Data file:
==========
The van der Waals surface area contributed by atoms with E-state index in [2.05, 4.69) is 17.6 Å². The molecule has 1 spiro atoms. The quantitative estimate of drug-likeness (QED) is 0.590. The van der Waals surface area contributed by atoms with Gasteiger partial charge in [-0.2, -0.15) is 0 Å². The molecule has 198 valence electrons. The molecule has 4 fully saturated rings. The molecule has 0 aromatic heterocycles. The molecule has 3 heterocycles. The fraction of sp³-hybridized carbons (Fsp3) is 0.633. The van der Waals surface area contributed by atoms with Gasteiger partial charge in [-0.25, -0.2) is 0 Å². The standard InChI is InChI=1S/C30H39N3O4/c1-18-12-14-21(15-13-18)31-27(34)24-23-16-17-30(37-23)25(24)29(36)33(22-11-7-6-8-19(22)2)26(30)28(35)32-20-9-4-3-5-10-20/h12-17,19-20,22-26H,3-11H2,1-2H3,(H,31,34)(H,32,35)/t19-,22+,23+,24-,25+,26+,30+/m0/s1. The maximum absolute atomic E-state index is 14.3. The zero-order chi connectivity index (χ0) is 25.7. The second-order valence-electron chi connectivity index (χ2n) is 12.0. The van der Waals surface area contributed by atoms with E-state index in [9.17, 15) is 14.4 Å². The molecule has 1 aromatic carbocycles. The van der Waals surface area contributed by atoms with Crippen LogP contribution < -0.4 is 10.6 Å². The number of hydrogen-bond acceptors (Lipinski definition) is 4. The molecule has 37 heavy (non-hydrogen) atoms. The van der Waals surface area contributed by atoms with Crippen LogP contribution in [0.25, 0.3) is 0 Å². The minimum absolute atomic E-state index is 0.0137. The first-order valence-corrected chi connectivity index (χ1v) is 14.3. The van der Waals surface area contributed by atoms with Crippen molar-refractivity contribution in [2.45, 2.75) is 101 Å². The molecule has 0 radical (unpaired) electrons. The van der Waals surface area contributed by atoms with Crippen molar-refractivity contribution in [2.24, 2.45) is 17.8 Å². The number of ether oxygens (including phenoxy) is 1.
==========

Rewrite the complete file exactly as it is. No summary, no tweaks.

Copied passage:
The van der Waals surface area contributed by atoms with E-state index in [2.05, 4.69) is 17.6 Å². The molecule has 1 spiro atoms. The quantitative estimate of drug-likeness (QED) is 0.590. The van der Waals surface area contributed by atoms with Gasteiger partial charge in [-0.2, -0.15) is 0 Å². The molecule has 198 valence electrons. The molecule has 4 fully saturated rings. The molecule has 0 aromatic heterocycles. The molecule has 3 heterocycles. The fraction of sp³-hybridized carbons (Fsp3) is 0.633. The van der Waals surface area contributed by atoms with Gasteiger partial charge in [-0.25, -0.2) is 0 Å². The standard InChI is InChI=1S/C30H39N3O4/c1-18-12-14-21(15-13-18)31-27(34)24-23-16-17-30(37-23)25(24)29(36)33(22-11-7-6-8-19(22)2)26(30)28(35)32-20-9-4-3-5-10-20/h12-17,19-20,22-26H,3-11H2,1-2H3,(H,31,34)(H,32,35)/t19-,22+,23+,24-,25+,26+,30+/m0/s1. The maximum absolute atomic E-state index is 14.3. The zero-order chi connectivity index (χ0) is 25.7. The second-order valence-electron chi connectivity index (χ2n) is 12.0. The van der Waals surface area contributed by atoms with E-state index in [9.17, 15) is 14.4 Å². The molecule has 1 aromatic carbocycles. The van der Waals surface area contributed by atoms with Crippen LogP contribution < -0.4 is 10.6 Å². The number of hydrogen-bond acceptors (Lipinski definition) is 4. The molecule has 37 heavy (non-hydrogen) atoms. The van der Waals surface area contributed by atoms with Crippen LogP contribution in [0.25, 0.3) is 0 Å². The minimum absolute atomic E-state index is 0.0137. The first-order valence-corrected chi connectivity index (χ1v) is 14.3. The van der Waals surface area contributed by atoms with Crippen molar-refractivity contribution in [2.45, 2.75) is 101 Å². The molecule has 0 radical (unpaired) electrons. The van der Waals surface area contributed by atoms with Crippen molar-refractivity contribution in [2.24, 2.45) is 17.8 Å². The number of ether oxygens (including phenoxy) is 1.